Living in Portland in the winter, chances are fairly high every day that it is going to be gray, rainy, gray, cold, gray, and did I mention gray? We had about a week of glorious sunshine, albeit with temperatures hovering around 30, but we’re back to the rain and gloom. Rain and gloom produces a deep longing for a piping hot bowl of soup, and since chances are fairly high you may also be suffering from a cold or ÜBERFLU this time of year, what better way to comfort yourself than by making a pot of homemade chicken noodle soup?
You can go all sorts of fancy with this and make your own stock and your own egg noodles like I did, or for a quicker version, use store-bought chicken broth and noodles. I just happened to have 2 chicken backbones in the freezer asking to be made into stock, and a bag full of dried homemade egg noodles (leftover from making pappardelle with beef short rib ragu last week) sitting on the counter, but I’ve made the quicker version many times and it’s still tasty.
For a ‘cheater’ quick chicken stock:
1 Tbsp olive oil
chicken backbones or other pieces
1 large, unpeeled carrot, roughly chopped
1 large onion, roughly chopped
2 stalks celery, roughly chopped
1 tsp whole peppercorns
1 tsp dried thyme, or several fresh sprigs thyme if you have it
several sprigs fresh parsley
2 bay leaves
Heat 1 Tablespoon olive oil over medium heat in a large pot. Add an assortment of chopped bone-in chicken pieces or as I did, 2 backbones previously cut from a whole chicken carcass and frozen. Cook over medium heat until deeply browned, then flip and brown on the other side as well. Add in roughly chopped large onion, roughly chopped carrot, and 2 roughly chopped stalks of celery (these vegetables will be strained out after the stock is finished, so there’s no need to peel or chop them finely) and cook until they start to turn brown around the edges. Add in 1 quart (4 cups) water and the peppercorns, thyme, parsley, and bay leaves (I put the herbs/peppercorns inside a little disposable spice bag so they would be easy to remove from the stock). Be sure to scrape any browned tasty bits off the bottom of the pot (brown bits= tasty, rich flavor). Bring the water to a boil and then turn down the heat to medium-low and let the stock simmer for about 45-60 minutes, or until the stock is a nice golden brown and the chicken-y aroma is making your mouth water. Strain the stock to remove all of the vegetables, herbs, and the chicken. If there are little bits of chicken on the backbones, make sure to get those off (use a fork if it’s too hot to touch) and add to your soup. This should make about a quart of chicken stock, which isn’t a ton, but to make a good bit of stock you would want to simmer it for at least 4 hours and I was doing a short-cut version where I combined it with some store-bought chicken broth.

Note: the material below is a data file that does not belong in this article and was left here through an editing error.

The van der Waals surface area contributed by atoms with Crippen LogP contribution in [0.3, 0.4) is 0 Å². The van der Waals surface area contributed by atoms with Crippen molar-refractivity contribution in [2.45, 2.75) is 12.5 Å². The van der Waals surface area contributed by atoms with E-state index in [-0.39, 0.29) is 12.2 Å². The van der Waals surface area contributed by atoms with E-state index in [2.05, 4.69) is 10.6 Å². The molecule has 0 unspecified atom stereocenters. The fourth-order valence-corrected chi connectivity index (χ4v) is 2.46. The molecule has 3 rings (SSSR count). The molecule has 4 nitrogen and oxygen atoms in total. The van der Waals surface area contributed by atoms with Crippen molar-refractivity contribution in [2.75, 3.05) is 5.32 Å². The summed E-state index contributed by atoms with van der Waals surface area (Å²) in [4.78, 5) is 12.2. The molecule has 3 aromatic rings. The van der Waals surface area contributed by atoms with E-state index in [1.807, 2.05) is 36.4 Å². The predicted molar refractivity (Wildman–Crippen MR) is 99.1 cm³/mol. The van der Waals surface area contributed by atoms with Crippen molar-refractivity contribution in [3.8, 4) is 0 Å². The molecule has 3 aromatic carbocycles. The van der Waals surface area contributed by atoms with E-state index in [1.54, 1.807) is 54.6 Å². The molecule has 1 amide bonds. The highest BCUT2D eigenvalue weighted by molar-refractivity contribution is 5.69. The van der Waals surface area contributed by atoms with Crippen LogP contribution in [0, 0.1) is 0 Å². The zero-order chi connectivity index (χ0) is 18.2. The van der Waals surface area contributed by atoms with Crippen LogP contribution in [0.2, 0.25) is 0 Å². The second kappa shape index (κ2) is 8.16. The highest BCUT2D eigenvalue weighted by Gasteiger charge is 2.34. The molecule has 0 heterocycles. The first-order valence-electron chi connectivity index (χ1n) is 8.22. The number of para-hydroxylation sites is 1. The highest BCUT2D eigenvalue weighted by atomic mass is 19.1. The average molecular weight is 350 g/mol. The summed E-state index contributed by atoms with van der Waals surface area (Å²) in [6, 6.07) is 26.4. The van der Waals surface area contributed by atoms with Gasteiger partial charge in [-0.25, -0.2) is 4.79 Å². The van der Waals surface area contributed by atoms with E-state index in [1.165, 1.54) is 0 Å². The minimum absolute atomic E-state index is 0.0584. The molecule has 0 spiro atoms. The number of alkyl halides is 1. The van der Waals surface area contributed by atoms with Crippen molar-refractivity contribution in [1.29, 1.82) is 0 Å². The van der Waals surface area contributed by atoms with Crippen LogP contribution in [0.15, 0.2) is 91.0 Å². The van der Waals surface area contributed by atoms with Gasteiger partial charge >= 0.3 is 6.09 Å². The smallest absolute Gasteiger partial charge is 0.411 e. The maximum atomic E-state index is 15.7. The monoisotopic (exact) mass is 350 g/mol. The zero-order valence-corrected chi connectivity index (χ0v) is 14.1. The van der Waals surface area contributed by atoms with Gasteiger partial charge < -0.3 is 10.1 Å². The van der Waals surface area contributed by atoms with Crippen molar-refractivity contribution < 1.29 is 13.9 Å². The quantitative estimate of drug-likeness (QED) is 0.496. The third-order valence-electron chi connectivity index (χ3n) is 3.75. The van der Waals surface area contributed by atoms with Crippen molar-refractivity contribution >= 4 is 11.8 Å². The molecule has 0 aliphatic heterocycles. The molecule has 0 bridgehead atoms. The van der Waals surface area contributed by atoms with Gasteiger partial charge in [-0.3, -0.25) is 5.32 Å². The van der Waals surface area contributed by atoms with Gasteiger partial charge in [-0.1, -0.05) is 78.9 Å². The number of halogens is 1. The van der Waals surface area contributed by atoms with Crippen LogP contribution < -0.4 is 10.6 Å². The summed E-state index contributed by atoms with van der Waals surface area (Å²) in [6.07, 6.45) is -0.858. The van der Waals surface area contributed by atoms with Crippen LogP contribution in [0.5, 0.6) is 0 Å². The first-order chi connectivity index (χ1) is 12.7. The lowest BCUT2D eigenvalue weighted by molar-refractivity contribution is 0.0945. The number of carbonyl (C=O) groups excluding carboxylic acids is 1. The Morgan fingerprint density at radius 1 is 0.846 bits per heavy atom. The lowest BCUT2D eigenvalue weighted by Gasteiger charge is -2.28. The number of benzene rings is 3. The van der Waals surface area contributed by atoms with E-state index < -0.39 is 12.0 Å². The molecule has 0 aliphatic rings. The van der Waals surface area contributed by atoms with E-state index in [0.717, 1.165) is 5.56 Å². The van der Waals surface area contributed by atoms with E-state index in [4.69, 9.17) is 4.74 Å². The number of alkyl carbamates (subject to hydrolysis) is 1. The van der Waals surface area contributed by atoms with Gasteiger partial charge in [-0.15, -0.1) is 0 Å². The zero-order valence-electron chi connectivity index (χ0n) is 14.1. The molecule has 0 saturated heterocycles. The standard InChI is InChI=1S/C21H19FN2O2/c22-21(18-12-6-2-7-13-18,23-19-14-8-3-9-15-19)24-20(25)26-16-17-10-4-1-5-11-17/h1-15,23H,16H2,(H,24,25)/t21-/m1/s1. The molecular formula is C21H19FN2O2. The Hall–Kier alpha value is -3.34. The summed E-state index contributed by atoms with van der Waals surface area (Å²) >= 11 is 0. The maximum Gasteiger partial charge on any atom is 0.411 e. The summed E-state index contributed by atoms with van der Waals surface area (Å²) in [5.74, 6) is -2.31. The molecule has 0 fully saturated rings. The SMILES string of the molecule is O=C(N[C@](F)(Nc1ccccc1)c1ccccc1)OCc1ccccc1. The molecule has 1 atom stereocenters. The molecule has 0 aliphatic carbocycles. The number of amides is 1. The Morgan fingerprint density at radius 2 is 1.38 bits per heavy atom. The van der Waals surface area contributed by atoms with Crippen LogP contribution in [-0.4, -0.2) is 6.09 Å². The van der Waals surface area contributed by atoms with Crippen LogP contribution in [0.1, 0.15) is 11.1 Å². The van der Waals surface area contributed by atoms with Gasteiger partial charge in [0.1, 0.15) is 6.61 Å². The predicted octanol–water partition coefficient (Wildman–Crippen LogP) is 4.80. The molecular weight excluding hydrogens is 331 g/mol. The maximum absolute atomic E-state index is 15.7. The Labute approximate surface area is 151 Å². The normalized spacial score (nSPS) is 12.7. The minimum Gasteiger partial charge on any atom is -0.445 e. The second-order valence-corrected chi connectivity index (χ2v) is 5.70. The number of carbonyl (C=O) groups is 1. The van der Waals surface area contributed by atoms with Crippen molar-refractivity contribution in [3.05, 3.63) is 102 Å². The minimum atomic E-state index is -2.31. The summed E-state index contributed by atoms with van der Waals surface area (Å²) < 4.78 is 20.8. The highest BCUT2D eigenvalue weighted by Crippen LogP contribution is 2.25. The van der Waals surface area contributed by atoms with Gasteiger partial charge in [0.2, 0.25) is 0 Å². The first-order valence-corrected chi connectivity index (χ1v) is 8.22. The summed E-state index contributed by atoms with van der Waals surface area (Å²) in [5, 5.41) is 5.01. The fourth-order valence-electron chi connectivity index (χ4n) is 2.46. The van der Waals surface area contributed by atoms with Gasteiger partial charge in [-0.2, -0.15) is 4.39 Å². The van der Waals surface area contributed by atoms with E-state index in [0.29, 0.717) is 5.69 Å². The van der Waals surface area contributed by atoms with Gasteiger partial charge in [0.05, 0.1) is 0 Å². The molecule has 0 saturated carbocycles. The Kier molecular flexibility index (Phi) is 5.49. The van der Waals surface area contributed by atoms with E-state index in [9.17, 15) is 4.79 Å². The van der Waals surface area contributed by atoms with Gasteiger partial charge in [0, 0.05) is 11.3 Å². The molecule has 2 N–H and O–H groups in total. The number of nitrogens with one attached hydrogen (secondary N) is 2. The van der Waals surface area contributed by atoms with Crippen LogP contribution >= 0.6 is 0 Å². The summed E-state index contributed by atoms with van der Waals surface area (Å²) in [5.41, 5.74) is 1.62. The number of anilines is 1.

To finish your soup:
2 small-medium onions, small dice
2 medium peeled carrots, small dice
3 medium stalks of celery, small dice
3-6 cloves garlic (I used 6 because they shoot a lot of vampire shows in Portland so you never know who’s going to show up here…)
4 boneless, skinless chicken thighs (they have a lot more flavor and will not dry out like chicken breasts do if overcooked), chopped into bite-sized pieces
1 quart homemade chicken stock + 1 quart store-bought chicken stock (or all store-bought), fat skimmed off the homemade stock as much as possible
8 oz dried egg noodles, homemade or storebought
freshly ground black pepper to taste
kosher salt to taste (the amount you’ll need depends upon how salty your broth is, so taste the finished soup before adding more salt)
optional lemon juice to squeeze over finished soup
optional chopped cilantro or parsley
(also tasty with a fresh grating of parmigiano reggiano on top of the soup)
If you’re making your own chicken stock, while it is cooking, heat another 1 Tbsp of olive oil over medium heat in a second saucepan or skillet. Add the chopped boneless, skinless chicken thighs and sauté until golden brown. Add in the diced onion, celery, and carrots and sauté until they start to soften, about 5 minutes. Add in garlic and sauté for another minute or two. Pour in the 2 quarts of stock plus 1 quart of water and bring to a boil. Add in the 8 oz of egg noodles and cook according to package directions (or for homemade, mine took about 4-5 minutes) until al dente. Serve with a sprinkle of fresh chopped cilantro or parsley and/or a squeeze of lemon juice and grating of parmigiano reggiano.